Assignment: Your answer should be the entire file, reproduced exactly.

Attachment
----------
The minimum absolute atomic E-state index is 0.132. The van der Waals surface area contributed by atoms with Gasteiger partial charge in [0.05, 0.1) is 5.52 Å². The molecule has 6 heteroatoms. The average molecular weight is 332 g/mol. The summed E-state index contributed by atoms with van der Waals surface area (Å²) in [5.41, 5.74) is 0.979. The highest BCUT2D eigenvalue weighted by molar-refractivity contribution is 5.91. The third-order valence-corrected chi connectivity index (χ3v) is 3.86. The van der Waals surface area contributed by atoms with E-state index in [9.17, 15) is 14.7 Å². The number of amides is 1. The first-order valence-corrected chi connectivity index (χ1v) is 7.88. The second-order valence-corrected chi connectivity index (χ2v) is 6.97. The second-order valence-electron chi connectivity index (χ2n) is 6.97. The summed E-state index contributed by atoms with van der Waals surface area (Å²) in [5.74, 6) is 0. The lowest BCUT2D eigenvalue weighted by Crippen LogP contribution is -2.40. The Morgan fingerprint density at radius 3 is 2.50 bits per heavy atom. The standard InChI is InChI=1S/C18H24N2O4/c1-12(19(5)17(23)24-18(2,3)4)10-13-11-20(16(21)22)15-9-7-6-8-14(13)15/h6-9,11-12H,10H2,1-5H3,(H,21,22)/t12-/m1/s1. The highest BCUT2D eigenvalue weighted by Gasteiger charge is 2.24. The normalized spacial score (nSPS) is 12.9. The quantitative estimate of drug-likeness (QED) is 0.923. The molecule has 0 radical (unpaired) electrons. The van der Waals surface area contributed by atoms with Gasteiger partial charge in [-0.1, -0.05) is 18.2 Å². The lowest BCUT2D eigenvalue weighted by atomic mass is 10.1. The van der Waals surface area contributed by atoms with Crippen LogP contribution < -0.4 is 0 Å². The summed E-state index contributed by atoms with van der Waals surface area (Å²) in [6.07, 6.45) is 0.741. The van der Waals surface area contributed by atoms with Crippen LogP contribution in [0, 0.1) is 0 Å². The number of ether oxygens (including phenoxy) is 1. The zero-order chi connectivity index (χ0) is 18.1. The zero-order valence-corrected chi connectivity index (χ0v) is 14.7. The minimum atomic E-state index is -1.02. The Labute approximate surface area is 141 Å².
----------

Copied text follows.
The minimum absolute atomic E-state index is 0.132. The van der Waals surface area contributed by atoms with Gasteiger partial charge in [0.05, 0.1) is 5.52 Å². The molecule has 6 heteroatoms. The average molecular weight is 332 g/mol. The summed E-state index contributed by atoms with van der Waals surface area (Å²) in [5.41, 5.74) is 0.979. The highest BCUT2D eigenvalue weighted by molar-refractivity contribution is 5.91. The third-order valence-corrected chi connectivity index (χ3v) is 3.86. The van der Waals surface area contributed by atoms with E-state index in [9.17, 15) is 14.7 Å². The number of amides is 1. The first-order valence-corrected chi connectivity index (χ1v) is 7.88. The second-order valence-corrected chi connectivity index (χ2v) is 6.97. The second-order valence-electron chi connectivity index (χ2n) is 6.97. The summed E-state index contributed by atoms with van der Waals surface area (Å²) in [5.74, 6) is 0. The lowest BCUT2D eigenvalue weighted by Crippen LogP contribution is -2.40. The Morgan fingerprint density at radius 3 is 2.50 bits per heavy atom. The standard InChI is InChI=1S/C18H24N2O4/c1-12(19(5)17(23)24-18(2,3)4)10-13-11-20(16(21)22)15-9-7-6-8-14(13)15/h6-9,11-12H,10H2,1-5H3,(H,21,22)/t12-/m1/s1. The highest BCUT2D eigenvalue weighted by Gasteiger charge is 2.24. The normalized spacial score (nSPS) is 12.9. The quantitative estimate of drug-likeness (QED) is 0.923. The molecule has 0 radical (unpaired) electrons. The van der Waals surface area contributed by atoms with Gasteiger partial charge in [-0.1, -0.05) is 18.2 Å². The lowest BCUT2D eigenvalue weighted by atomic mass is 10.1. The van der Waals surface area contributed by atoms with Crippen LogP contribution < -0.4 is 0 Å². The summed E-state index contributed by atoms with van der Waals surface area (Å²) in [6.07, 6.45) is 0.741. The van der Waals surface area contributed by atoms with Crippen LogP contribution in [0, 0.1) is 0 Å². The number of ether oxygens (including phenoxy) is 1. The zero-order chi connectivity index (χ0) is 18.1. The zero-order valence-corrected chi connectivity index (χ0v) is 14.7. The minimum atomic E-state index is -1.02. The Labute approximate surface area is 141 Å².